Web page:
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Financial Secretary

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Working together to get rid of subdivided flats

I visited some households living in subdivided flats and public housing in Shum Shui Po yesterday to learn more about the daily lives of low-income families and their thoughts. Housing has always been the most imminent problem for grassroots. The high rents of subdivided flats are heavy burden to them. The lack of space also deprives their young children of suitable living and learning environment. It can be said that housing is the biggest pain point in many people’s daily lives.

I visited some households living in subdivided flats and public housing in Shum Shui Po yesterday.

The problem of land and housing has been troubling our society for a long time. Given the continuous shortage in land supply, the waiting time for public housing is getting much longer and the living condition of the grassroots is deteriorating. At the same time, property ownership has become more difficult even for the middle-class. The shortage in supply of commercial space for a time has also led to expensive rent and constrained the development of different sectors.

For some time, Hong Kong’s political disputes and malfunctioning of the Legislative Council have hindered the implementation of many policies and reforms. Now, the Central Government has helped us get out of this predicament through the legislation of the Hong Kong National Security Law and the enhancement of the electoral system. Given this favourable new environment, what we should do next is to work in full speed with determination to break through the biggest bottleneck of Hong Kong’s development.

Xiao Baolong, the director of the Hong Kong and Macao Affairs Office of the State Council recently talked about the wish that when our Country realises the second centennial goal, the implementation of the “One Country, Two Systems” principle in Hong Kong will be more successful and the society will be more harmonious. By then the heart-wrenching problem of housing will be greatly improved, Hong Kong’s subdivided flats and caged homes will be eliminated, allowing a better and sufficient development for our society. Shouldering up these goals, the land and housing problem, the culprit for Hong Kong’s under-development, has to be resolved. Other land-related problems will also be addressed and tackled subsequently. In the coming twenty or so years and no later than 2049, i.e. when our Country realises the second centennial goal, Hong Kong has to get rid of the problem of subdivided flats.

Apart from the clear target of resolving the problem of subdivided flats, we also have to make the best efforts to address other aspects of our housing problem, including expensive in cost, small in space and hard to afford. In fact, there are two big dilemmas behind this phenomenon, i.e. the disparity in income level and the disparity in asset.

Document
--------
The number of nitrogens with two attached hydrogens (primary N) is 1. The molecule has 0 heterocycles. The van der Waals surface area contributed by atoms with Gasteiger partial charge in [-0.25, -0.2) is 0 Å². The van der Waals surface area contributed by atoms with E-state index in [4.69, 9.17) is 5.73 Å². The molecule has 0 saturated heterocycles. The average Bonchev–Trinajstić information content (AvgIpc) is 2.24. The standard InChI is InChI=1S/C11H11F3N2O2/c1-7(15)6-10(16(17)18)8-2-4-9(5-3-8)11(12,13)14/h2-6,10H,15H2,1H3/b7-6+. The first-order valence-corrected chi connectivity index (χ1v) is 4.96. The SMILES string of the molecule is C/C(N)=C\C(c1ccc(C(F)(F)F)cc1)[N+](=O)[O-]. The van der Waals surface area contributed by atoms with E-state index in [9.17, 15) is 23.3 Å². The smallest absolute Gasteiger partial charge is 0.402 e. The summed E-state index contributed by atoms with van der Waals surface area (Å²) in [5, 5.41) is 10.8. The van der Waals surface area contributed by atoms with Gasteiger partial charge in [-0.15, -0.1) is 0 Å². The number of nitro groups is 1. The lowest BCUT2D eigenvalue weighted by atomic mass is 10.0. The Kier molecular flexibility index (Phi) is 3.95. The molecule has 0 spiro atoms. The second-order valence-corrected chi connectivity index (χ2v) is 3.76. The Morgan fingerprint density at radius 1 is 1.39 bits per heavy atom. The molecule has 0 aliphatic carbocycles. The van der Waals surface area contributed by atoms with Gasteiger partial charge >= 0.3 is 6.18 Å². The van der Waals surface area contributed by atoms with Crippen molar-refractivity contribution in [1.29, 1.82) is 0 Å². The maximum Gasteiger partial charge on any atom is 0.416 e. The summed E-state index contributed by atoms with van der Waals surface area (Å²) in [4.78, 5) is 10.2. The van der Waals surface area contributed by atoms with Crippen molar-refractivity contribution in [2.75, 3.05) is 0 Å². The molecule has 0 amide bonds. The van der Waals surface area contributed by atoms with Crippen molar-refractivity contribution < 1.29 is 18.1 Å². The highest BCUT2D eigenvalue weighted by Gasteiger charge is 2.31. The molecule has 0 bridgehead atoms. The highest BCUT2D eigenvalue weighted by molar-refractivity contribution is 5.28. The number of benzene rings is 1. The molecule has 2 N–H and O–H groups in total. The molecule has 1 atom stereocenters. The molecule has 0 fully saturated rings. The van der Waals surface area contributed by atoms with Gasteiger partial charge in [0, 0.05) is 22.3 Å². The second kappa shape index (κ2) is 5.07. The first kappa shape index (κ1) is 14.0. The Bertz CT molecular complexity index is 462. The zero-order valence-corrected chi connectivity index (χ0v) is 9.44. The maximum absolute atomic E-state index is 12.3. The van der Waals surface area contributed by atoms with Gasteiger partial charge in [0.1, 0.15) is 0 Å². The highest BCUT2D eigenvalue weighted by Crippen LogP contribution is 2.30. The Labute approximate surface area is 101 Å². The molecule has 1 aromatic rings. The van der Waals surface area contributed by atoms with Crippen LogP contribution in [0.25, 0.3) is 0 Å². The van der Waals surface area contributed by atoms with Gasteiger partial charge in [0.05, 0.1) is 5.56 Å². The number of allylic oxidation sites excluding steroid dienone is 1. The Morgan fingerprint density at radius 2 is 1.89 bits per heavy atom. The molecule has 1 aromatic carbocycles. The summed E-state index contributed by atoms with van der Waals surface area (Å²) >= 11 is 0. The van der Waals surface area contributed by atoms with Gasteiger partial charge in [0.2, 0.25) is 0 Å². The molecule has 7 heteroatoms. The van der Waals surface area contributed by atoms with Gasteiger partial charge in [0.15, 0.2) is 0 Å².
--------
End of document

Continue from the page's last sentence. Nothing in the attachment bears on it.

Housing is the key reason behind these two big dilemmas. If we could provide suitable, affordable and reasonable living space to lower people’s housing costs or make home ownership easier, on one hand, this could resolve the problem of those expensive and small subdivided flats, while on the other hand, it could enhance people’s living quality and allow people to accumulate asset by greatly lower the expenditure in rent.

I visited some households living in subdivided flats and public housing in Shum Shui Po yesterday.

It is never easy to break through deep-seated problems. If our mind set is trapped by the past experience or path, we will only end in feeling helpless when trying to tackle Hong Kong’s problem of land and housing. Yet as Hong Kong has restored governance from chaos over the past few years and is now heading towards development, we must be more determined to re-evaluate Hong Kong’s land and housing problem from a broader perspective. We must not give up any options easily and keep fighting with will and determination for our goal.

The problem of living space and cost has deeply affected the development and stability of our society. The high cost of living space not only make it difficult for young people to save money and accumulate asset, but also deter them from being innovative and adventurous. The high renting cost faced by enterprises also hinders the diversification of Hong Kong’s economic development. Tackling the land and housing problem is not just an economic or financial matter. It is also about the long term social stability, the diversity of our job market and the vibrancy of the economic development. It is an economic issue, a livelihood issue, and also a significant political issue.

We must have the strong will and determination to fight hard and address what the people really care and concern. Under the “One Country, Two Systems” arrangement, Hong Kong could develop with the system of capitalism and market economy. However, implementing the “Two Systems” principle does not imply the serious wealth disparity in Hong Kong is reasonable. As the President Xi Jinping said, we have to make efforts to tackle the problem of uneven and inadequate development and address people’s most imminent concerns, and also have to achieve more noticeable and substantive progress in promoting the common prosperity of all the people. Looking back at Hong Kong, the problem of land and housing has to be resolved with substantive progress. We have to increase the land supply in short, medium and long term, streamline those overcomplicated procedures in our system, and substantially increase the long term land supply and establish a land reserve by reclamation and other means. We must always serve the overall interests of the society and fight hard for wellbeing of our people.

July 25, 2021


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